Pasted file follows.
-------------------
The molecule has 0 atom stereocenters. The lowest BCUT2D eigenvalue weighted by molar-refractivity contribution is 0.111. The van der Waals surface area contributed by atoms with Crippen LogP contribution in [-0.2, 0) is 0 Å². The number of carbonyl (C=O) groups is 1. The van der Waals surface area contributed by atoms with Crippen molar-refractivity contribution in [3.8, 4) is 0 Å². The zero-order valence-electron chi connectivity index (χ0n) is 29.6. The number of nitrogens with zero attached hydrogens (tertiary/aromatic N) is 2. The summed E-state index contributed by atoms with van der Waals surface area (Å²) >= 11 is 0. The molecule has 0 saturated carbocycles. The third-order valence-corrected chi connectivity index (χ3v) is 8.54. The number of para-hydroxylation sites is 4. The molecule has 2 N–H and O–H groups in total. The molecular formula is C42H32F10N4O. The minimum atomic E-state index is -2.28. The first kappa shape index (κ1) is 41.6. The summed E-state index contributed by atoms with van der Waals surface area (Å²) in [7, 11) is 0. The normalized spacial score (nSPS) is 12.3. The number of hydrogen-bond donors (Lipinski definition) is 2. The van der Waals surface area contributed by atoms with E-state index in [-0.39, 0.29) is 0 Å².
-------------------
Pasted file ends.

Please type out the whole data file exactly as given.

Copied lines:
The molecule has 0 atom stereocenters. The lowest BCUT2D eigenvalue weighted by molar-refractivity contribution is 0.111. The van der Waals surface area contributed by atoms with Crippen LogP contribution in [-0.2, 0) is 0 Å². The number of carbonyl (C=O) groups is 1. The van der Waals surface area contributed by atoms with Crippen molar-refractivity contribution in [3.8, 4) is 0 Å². The zero-order valence-electron chi connectivity index (χ0n) is 29.6. The number of nitrogens with zero attached hydrogens (tertiary/aromatic N) is 2. The summed E-state index contributed by atoms with van der Waals surface area (Å²) >= 11 is 0. The molecule has 0 saturated carbocycles. The third-order valence-corrected chi connectivity index (χ3v) is 8.54. The number of para-hydroxylation sites is 4. The molecule has 2 N–H and O–H groups in total. The molecular formula is C42H32F10N4O. The minimum atomic E-state index is -2.28. The first kappa shape index (κ1) is 41.6. The summed E-state index contributed by atoms with van der Waals surface area (Å²) in [7, 11) is 0. The normalized spacial score (nSPS) is 12.3. The number of hydrogen-bond donors (Lipinski definition) is 2. The van der Waals surface area contributed by atoms with E-state index in [-0.39, 0.29) is 0 Å².